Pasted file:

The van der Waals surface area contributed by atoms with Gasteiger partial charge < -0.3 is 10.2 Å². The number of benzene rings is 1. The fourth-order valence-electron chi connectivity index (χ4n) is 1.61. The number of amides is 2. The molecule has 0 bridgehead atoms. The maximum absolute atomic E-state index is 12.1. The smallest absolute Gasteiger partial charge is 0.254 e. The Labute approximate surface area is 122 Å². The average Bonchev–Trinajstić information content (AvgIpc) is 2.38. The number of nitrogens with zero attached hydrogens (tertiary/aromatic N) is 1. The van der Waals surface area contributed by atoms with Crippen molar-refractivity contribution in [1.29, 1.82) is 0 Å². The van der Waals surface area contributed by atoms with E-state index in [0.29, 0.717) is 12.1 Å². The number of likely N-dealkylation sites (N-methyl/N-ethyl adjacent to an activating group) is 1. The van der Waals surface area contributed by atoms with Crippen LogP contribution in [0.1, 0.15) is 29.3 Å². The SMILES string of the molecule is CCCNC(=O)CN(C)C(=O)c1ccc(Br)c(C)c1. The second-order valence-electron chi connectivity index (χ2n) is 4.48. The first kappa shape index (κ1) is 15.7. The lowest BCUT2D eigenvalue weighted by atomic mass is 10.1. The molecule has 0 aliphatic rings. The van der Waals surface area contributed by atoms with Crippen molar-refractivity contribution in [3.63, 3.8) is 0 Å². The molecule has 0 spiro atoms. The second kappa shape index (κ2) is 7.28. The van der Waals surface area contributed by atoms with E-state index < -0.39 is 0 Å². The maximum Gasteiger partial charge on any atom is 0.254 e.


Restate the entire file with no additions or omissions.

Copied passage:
The van der Waals surface area contributed by atoms with Gasteiger partial charge < -0.3 is 10.2 Å². The number of benzene rings is 1. The fourth-order valence-electron chi connectivity index (χ4n) is 1.61. The number of amides is 2. The molecule has 0 bridgehead atoms. The maximum absolute atomic E-state index is 12.1. The smallest absolute Gasteiger partial charge is 0.254 e. The Labute approximate surface area is 122 Å². The average Bonchev–Trinajstić information content (AvgIpc) is 2.38. The number of nitrogens with zero attached hydrogens (tertiary/aromatic N) is 1. The van der Waals surface area contributed by atoms with Crippen molar-refractivity contribution in [1.29, 1.82) is 0 Å². The van der Waals surface area contributed by atoms with E-state index in [0.29, 0.717) is 12.1 Å². The number of likely N-dealkylation sites (N-methyl/N-ethyl adjacent to an activating group) is 1. The van der Waals surface area contributed by atoms with Crippen LogP contribution in [0.1, 0.15) is 29.3 Å². The SMILES string of the molecule is CCCNC(=O)CN(C)C(=O)c1ccc(Br)c(C)c1. The second-order valence-electron chi connectivity index (χ2n) is 4.48. The first kappa shape index (κ1) is 15.7. The lowest BCUT2D eigenvalue weighted by atomic mass is 10.1. The molecule has 0 aliphatic rings. The van der Waals surface area contributed by atoms with Crippen molar-refractivity contribution in [3.63, 3.8) is 0 Å². The molecule has 0 spiro atoms. The second kappa shape index (κ2) is 7.28. The van der Waals surface area contributed by atoms with E-state index < -0.39 is 0 Å². The maximum Gasteiger partial charge on any atom is 0.254 e.